On the evening of Thursday, October 18, 2018, I attended the Philadelphia screening for the new documentary film Race War, directed by Jason Black a.k.a. “The Black Authority”. Jason Black is the host of the BlackChannel.net radio program, where he consistently provides very insightful, no-nonsense commentary on current events and strategy from a Black liberation minded or as he says, “Black first” perspective. He is also the director of two other documentaries, 2015’s 7AM, which focuses on Black economic oppression, and 2017’s Gentrified: Ethnic Cleansing American Style, which focuses on the ongoing systematic location displacement of Black people from urban cities throughout America. The new film Race War extensively covers the powerful resurgence and mainstreaming of open, militant so-called “white nationalism” and the efforts to ramp up the oppression of Black people among those who practice, promote and maintain white supremacy. These efforts are multi-pronged and the attacks upon Black people are being launched in multiple facets, most of which are thoroughly covered in the documentary. The question that constitutes the running theme of the documentary, and which the documentary attempts to answer is simply, “Are we in a race war?”.
The documentary features commentary from Professor Kaba Hiawatha Kamene, former Green Party Vice Presidential candidate Ajamu Baraka, Black radio legend Bob Law, rapper Mysonne, Judge Joe Brown, civil rights attorney Lee Merritt, Black Charlottesville, VA business owner Melvin Walker, and Yusef Salaam, one of the “Central Park 5”, a group of Black males who were wrongly charged with the rape and of a white female in New York City’s Central Park in the 1980’s. But although all who were featured in the documentary made very worthwhile contributions to the film, by far the most gripping commentary to me came from four people; retired LAPD Sgt. Cheryl Dorsey, former LAPD officer Brian Bentley, and notorious white supremacists Richard Spencer of the National Policy Institute, a white supremacist “think tank”, and Jared Taylor of American Renaissance, a white supremacist online magazine.
The film examines the current climate of simmering racial tensions in America through several connected aspects. It thoroughly examines how the conflict is currently playing out through the media, as the film makes the assertion that the media is the frontline of racial tensions in America. This section is interspersed with clips which show the imbalance in how negatively Black people are viewed in the media, contrasted with how the coverage of whites tends to be much more sympathetic. This is even true in the coverage of monstrous, evil, terroristic murderers such as Dylann Roof, the killer of 9 innocent Black people in a church in Charleston, SC, or Mark Anthony Conditt, the mail bomber from Austin, TX, who originally sought out Black families as the targets for his attacks. The film makes the excellent observation that the media’s portrayal of these savagely violent white supremacist criminals is much more sympathetic than the portrayals of Black victims, such as Trayvon Martin, Freddie Gray, and even 12-year-old victim of race soldier violence Tamir Rice. All of the mentioned Black victims were castigated in the media for things that had absolutely nothing to do with their victimization at the hands of race soldiers. All of this leads to the conclusion of this section of the documentary that the media creates the environment for this sort of racial violence, by subtly implying that every victim of race soldier violence “deserved it” because they were allegedly flawed people, even if their supposed faults were not relevant to the incident whatsoever. The film also uses the example of the “Central Park 5” as an example of the media essentially trying and convicting Black suspects of crimes well before any trial or court proceedings are underway. The so-called mainstream media certainly is the propaganda arm of white supremacy, and this is demonstrated throughout the documentary.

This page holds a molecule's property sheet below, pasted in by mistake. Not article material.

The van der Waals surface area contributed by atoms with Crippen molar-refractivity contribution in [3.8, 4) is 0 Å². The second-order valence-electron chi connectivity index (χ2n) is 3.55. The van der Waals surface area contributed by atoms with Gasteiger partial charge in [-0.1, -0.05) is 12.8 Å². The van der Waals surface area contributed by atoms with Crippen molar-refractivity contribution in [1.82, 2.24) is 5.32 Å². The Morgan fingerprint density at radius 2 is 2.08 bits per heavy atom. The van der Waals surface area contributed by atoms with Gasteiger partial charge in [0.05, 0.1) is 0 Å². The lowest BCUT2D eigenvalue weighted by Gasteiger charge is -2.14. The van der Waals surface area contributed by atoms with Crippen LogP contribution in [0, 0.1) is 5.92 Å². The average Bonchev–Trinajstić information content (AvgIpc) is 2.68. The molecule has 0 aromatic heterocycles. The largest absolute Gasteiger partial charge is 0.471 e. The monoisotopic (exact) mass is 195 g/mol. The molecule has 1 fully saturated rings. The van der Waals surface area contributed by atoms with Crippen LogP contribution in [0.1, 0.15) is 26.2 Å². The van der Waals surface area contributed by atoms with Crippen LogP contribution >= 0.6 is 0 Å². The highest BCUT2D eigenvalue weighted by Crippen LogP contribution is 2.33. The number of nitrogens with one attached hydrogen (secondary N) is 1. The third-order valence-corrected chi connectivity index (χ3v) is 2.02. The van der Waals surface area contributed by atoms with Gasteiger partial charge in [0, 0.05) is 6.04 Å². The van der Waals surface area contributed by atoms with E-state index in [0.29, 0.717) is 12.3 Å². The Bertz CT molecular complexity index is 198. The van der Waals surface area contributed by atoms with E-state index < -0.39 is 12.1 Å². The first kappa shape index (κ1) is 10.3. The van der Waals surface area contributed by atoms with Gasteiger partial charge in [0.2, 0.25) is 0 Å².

The section which deals with law enforcement officials i.e. race soldiers as the enforcement arm of white supremacy is also quite riveting due to the contributions of former LAPD Sgt. Cheryl Dorsey and officer Brian Bentley, two Black former officers of one of the most notoriously racist police departments in America (and that is quite a statement). The 2006 FBI memo on how law enforcement has been “infiltrated” at all levels by white supremacists was discussed thoroughly. However, officer Bentley gave a very interesting take on how the word “infiltrated” may not be the most accurate word to describe the undeniable influx of hardcore white supremacy within law enforcement, as the word “infiltrate” implies that the infiltrators were not wanted by law enforcement, which he asserts is not the case. This is proven with the stories of recruitment within the LAPD, as the department has routinely attempted to recruit officers from rural, overwhelmingly white places in the Deep South, or states like Montana, going all the way back to the 1950’s, which Judge Joe Brown and Sgt. Dorsey corroborates. Of special note is how many of these officers, often not from L.A., are very eager to work in the 77th district which covers South Central L.A., a historically Black section of Los Angeles, because as Sgt. Dorsey says, “that is where the action is”. I suspect that these suspected white supremacist recruits are so interested in that and other similar areas because it affords them the greatest opportunity to harm and possibly murder Black people in the name of race war. This is confirmed by officer Bentley’s credible observation based on years of being on the inside of the law enforcement bubble, that “police officers generally don’t shoot out of fear, they shoot out of opportunity”.